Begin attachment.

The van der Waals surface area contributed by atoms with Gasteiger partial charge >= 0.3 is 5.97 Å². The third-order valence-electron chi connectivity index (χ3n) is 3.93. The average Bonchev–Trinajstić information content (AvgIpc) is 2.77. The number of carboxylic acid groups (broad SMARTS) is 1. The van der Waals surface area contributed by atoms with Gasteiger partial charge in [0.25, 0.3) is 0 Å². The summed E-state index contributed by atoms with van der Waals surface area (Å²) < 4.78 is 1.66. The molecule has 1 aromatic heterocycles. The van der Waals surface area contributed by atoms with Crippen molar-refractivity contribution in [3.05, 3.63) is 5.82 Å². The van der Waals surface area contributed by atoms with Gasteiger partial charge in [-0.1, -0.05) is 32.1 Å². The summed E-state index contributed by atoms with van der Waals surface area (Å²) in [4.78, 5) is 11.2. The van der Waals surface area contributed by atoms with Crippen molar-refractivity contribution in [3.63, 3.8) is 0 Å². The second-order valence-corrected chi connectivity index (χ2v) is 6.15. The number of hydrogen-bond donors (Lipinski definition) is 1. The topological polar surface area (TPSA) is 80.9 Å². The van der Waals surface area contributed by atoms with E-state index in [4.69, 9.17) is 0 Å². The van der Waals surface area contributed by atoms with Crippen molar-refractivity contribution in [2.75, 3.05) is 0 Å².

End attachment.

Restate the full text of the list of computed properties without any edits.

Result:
The van der Waals surface area contributed by atoms with Gasteiger partial charge >= 0.3 is 5.97 Å². The third-order valence-electron chi connectivity index (χ3n) is 3.93. The average Bonchev–Trinajstić information content (AvgIpc) is 2.77. The number of carboxylic acid groups (broad SMARTS) is 1. The van der Waals surface area contributed by atoms with Gasteiger partial charge in [0.25, 0.3) is 0 Å². The summed E-state index contributed by atoms with van der Waals surface area (Å²) < 4.78 is 1.66. The molecule has 1 aromatic heterocycles. The van der Waals surface area contributed by atoms with Crippen molar-refractivity contribution in [3.05, 3.63) is 5.82 Å². The van der Waals surface area contributed by atoms with Gasteiger partial charge in [-0.1, -0.05) is 32.1 Å². The summed E-state index contributed by atoms with van der Waals surface area (Å²) in [4.78, 5) is 11.2. The van der Waals surface area contributed by atoms with Crippen molar-refractivity contribution in [3.63, 3.8) is 0 Å². The second-order valence-corrected chi connectivity index (χ2v) is 6.15. The number of hydrogen-bond donors (Lipinski definition) is 1. The topological polar surface area (TPSA) is 80.9 Å². The van der Waals surface area contributed by atoms with E-state index in [4.69, 9.17) is 0 Å². The van der Waals surface area contributed by atoms with Crippen molar-refractivity contribution in [2.75, 3.05) is 0 Å².